The Mughal ruling class were jovial and clement Muslims, although many of the subjects of the Empire were Hindu. When Babur first founded the Empire, he did not emphasize his religion, but rather his Mongol heritage. Under Akbar, the court abolished the jizya, the tax on non-Muslims, and abandoned use of the lunar Muslim calendar in favor of a solar calendar more useful for agriculture. One of Akbar's most unusual ideas regarding religion was Din-i-Ilahi (Godism in English), which was an eclectic mix of Hinduism, Islam, and Christianity. It was proclaimed the state religion until his death. These actions were later retracted by Aurangzeb, known for his zealotry.
Akbar succeeded his father, Humayun (r. 1530-40 and 1555-56), whose rule was interrupted by the Afghan Sur Dynasty, which rebelled against him. It was only just before his death that Humayun was able to regain the empire and leave it to his son. In restoring and expanding Mughal rule, Akbar based his authority on the ability and loyalty of his followers, irrespective of their religion. In 1564 the jizya on non-Muslims was abolished, and bans on temple building and Hindu pilgrimages were lifted.
Akbar's methods of administration reinforced his power against two possible sources of challenge--the Afghan-Turkish aristocracy and the traditional interpreters of Islamic law, the ulama. He created a ranked imperial service based on ability rather than birth, whose members were obliged to serve wherever required. They were remunerated with cash rather than land and were kept away from their inherited estates, thus centralizing the imperial power base and assuring its supremacy. The military and political functions of the imperial service were separate from those of revenue collection, which was supervised by the imperial treasury. This system of administration, known as the mansabdari, was based on loyal service and cash payments and was the backbone of the Mughal Empire; its effectiveness depended on personal loyalty to the emperor and his ability and willingness to choose, remunerate, and supervise.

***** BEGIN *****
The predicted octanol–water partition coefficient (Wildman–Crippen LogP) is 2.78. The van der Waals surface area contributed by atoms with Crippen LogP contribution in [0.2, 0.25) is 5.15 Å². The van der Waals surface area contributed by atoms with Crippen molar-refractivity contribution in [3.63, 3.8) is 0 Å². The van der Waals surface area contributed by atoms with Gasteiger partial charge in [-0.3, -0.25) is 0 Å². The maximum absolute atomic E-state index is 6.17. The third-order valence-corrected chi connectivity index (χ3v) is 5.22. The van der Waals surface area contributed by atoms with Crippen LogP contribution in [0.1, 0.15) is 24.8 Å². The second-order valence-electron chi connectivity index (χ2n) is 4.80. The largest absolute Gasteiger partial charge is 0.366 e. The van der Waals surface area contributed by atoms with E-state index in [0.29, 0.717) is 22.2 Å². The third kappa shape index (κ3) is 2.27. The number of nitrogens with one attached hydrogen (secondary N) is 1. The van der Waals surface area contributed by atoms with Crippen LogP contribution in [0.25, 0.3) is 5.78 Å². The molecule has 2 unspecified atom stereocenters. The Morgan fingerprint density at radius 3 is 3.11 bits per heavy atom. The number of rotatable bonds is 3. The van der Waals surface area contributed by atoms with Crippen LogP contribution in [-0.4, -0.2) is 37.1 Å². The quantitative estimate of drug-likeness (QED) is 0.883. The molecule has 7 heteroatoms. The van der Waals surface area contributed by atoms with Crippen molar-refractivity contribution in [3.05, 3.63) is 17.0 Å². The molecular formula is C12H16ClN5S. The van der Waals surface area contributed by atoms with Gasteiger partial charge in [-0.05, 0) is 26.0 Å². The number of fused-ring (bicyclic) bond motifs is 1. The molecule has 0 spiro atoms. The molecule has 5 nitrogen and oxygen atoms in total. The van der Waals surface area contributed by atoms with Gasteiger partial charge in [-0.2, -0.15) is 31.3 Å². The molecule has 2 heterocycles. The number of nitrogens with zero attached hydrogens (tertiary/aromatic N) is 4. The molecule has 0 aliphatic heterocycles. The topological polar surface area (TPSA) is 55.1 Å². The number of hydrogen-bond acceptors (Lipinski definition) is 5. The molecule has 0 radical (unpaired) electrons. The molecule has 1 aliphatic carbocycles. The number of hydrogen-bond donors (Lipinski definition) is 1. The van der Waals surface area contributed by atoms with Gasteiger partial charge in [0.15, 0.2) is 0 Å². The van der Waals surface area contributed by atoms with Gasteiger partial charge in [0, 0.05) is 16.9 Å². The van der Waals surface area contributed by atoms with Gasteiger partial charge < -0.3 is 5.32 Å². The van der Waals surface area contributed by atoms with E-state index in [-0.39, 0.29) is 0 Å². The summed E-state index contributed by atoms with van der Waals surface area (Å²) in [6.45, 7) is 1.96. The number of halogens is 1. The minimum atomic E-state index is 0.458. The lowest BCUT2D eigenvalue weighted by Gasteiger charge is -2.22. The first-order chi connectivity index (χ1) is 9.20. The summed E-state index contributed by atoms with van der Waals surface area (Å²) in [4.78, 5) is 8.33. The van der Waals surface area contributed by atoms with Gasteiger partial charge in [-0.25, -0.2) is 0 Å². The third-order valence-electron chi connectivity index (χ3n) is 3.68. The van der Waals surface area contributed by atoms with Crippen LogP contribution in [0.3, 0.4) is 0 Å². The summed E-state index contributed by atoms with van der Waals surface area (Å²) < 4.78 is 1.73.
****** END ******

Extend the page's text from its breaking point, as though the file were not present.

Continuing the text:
Akbar declared himself the final arbiter in all disputes of law derived from the Qur'an and the sharia. He backed his religious authority primarily with his authority in the state. In 1580 he also initiated a syncretic court religion called the Din-i-Ilahi (Divine Faith). In theory, the new faith was compatible with any other, provided that the devotee was loyal to the emperor. In practice, however, its ritual and content profoundly offended orthodox Muslims. The ulama found their influence undermined. The concept of Islam as a superior religion with a historic mission in the world appeared to be compromised. The syncretism of the court and its tolerance of both Hindus and unorthodox Shia sects among Muslims triggered a reaction among Sunni Muslims. In the fratricidal war of succession that closed the reign of Akbar's grandson Shah Jahan in 1658, the aristocracy supported the austere military commander Aurangzeb against his learned and eclectic brother Dara Shikoh, whom Aurangzeb defeated in battle and later had decapitated in 1662.
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